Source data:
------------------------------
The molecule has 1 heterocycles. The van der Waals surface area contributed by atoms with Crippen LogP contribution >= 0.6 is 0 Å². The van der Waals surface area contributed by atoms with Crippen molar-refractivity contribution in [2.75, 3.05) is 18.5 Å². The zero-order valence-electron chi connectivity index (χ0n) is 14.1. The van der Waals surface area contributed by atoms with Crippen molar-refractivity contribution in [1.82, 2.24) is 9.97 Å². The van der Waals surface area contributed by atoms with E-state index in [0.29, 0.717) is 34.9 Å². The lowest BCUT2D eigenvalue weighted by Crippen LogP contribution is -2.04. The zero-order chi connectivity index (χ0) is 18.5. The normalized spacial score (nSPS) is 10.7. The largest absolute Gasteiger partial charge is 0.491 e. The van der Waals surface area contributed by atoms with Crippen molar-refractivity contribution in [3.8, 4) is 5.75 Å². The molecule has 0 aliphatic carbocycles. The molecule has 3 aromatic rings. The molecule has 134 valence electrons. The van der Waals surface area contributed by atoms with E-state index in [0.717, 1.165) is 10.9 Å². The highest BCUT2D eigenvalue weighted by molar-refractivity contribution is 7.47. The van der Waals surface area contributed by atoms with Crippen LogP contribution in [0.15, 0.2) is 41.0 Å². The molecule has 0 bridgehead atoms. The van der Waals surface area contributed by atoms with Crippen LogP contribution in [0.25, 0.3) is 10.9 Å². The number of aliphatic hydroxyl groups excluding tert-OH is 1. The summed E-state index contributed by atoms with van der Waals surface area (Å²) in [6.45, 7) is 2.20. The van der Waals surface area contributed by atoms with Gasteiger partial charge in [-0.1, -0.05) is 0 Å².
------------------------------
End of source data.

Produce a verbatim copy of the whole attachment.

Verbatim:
The molecule has 1 heterocycles. The van der Waals surface area contributed by atoms with Crippen LogP contribution >= 0.6 is 0 Å². The van der Waals surface area contributed by atoms with Crippen molar-refractivity contribution in [2.75, 3.05) is 18.5 Å². The zero-order valence-electron chi connectivity index (χ0n) is 14.1. The van der Waals surface area contributed by atoms with Crippen molar-refractivity contribution in [1.82, 2.24) is 9.97 Å². The van der Waals surface area contributed by atoms with E-state index in [0.29, 0.717) is 34.9 Å². The lowest BCUT2D eigenvalue weighted by Crippen LogP contribution is -2.04. The zero-order chi connectivity index (χ0) is 18.5. The normalized spacial score (nSPS) is 10.7. The largest absolute Gasteiger partial charge is 0.491 e. The van der Waals surface area contributed by atoms with Crippen molar-refractivity contribution in [3.8, 4) is 5.75 Å². The molecule has 0 aliphatic carbocycles. The molecule has 3 aromatic rings. The molecule has 134 valence electrons. The van der Waals surface area contributed by atoms with E-state index in [0.717, 1.165) is 10.9 Å². The highest BCUT2D eigenvalue weighted by molar-refractivity contribution is 7.47. The van der Waals surface area contributed by atoms with Crippen LogP contribution in [0.15, 0.2) is 41.0 Å². The molecule has 0 bridgehead atoms. The van der Waals surface area contributed by atoms with Crippen LogP contribution in [0.25, 0.3) is 10.9 Å². The number of aliphatic hydroxyl groups excluding tert-OH is 1. The summed E-state index contributed by atoms with van der Waals surface area (Å²) in [6.45, 7) is 2.20. The van der Waals surface area contributed by atoms with Gasteiger partial charge in [-0.1, -0.05) is 0 Å².